Building a niche
For Fred, when he finds an idea, he knows how to capitalize on it.
How does he do it?
He does it by finding a hole, finding a need, a demand, a niche that's not being served within an industry. Building a niche is important as it provides the power of specialisation in today's competitive world.
Finding a niche isn't an easy task. An entrepreneur has to begin with identifying his/her interests and passions. Then the next step is to identify the problems that can be solved. You can have one-on-one conversations or idea-extraction sessions with the target markets. Perusing forums like Quora and researching keywords can also come in handy. The next step that needs to be done carefully is researching the competition and identifying the gaps in the market. From tapping into the social networks of your competition to taking live feedback from their clients; no stone should be left unturned. Once a clear research has been done and a potential niche has thus been carved, the next step is to determine the profitability of the niche and then finally, you test the idea.
"Don't look for the donut, look for the donut hole. This is how you become a successful entrepreneur because that's what you need to fill to have your place in the world, and to be really significant out there in a competitive business world," he says. "And by the way, the donuts around you will want to acquire you if you fill that hole up well enough."
Launching IdeaPros to help entrepreneurs' dreams come true
It's a known fact that there are well over 500,000 people in the USA that become entrepreneurs every month. With this, Cary took the big leap and unveiled IdeaPros which now has nearly 300 partners. He claims that a partnership with IdeaPros can reduce the time and investment to launch an idea by up to 75%. If an idea qualifies, IdeaPros helps the partner to validate, build and (pre)sell the innovation.
He loosely calls his new business venture as the "entrepreneurship on training wheels with jet fuel" for new inventors who are developing all sorts of products – from apps to cosmetics, and from clothing lines to pet supplies.
You can go to business school and learn how to work for a big company. The education that we learn trains us on how to be an employee, and it trains us how to make money for somebody else. The people that don't want to spend $90,000 a year to go to Harvard but instead want to spend $90,000 to build a business are the ones who are not served at all. "IdeaPros is unique because this whole sector has been unserved. There are really no tools available to help somebody who wants to go on their own. These are the people I am helping and the best thing with my business model is that they get to follow my playbook and then create their own. IdeaPros is giving new entrepreneurs the skillset that will empower them to become innovative business leaders who will have a bright future filling the donut holes that need to be filled."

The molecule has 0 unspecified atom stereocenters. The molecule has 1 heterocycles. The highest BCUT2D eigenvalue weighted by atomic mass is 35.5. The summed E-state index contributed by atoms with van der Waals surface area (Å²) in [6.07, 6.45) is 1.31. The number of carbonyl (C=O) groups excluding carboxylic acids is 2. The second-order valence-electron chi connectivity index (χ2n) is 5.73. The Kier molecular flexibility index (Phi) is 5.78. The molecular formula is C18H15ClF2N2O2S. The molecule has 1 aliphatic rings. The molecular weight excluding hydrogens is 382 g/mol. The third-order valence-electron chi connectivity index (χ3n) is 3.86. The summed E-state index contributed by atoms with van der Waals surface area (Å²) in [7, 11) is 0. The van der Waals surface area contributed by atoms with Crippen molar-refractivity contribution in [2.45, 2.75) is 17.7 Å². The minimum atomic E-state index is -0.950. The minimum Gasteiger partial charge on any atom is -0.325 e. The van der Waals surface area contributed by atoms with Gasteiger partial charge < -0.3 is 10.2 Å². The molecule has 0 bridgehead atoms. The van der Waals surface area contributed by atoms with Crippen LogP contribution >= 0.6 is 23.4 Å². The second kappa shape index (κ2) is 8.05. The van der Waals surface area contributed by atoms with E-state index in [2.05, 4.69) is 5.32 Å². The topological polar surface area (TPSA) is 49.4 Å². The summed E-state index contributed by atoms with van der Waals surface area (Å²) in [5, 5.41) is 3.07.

Cary admits his biggest challenge was starting with his first company and that ignorance of many things forced him to learn them on the street. This meant making many mistakes. Although he did well with many companies, he thinks he could have done better.
For this reason, he offers everything he knows to help others find the guidelines for business success. When one is already a successful entrepreneur, they can simply go out and create more and more companies. However, if someone has worked nine-to-five for others for years and they want to be an entrepreneur, finding the ways to do so is harder. Cary has one purpose in life now: to help others go from the "start line" to the "finish line."
"My goal has been to change the lives of 100,000 people, and to have them change the lives of one thousand, and have those people change the lives of a hundred. That's one billion people. So when I pass on a couple of hundred years from now, on there's thousands of entrepreneurs around the world that say, "you know, that guy changed my life'," says Cary.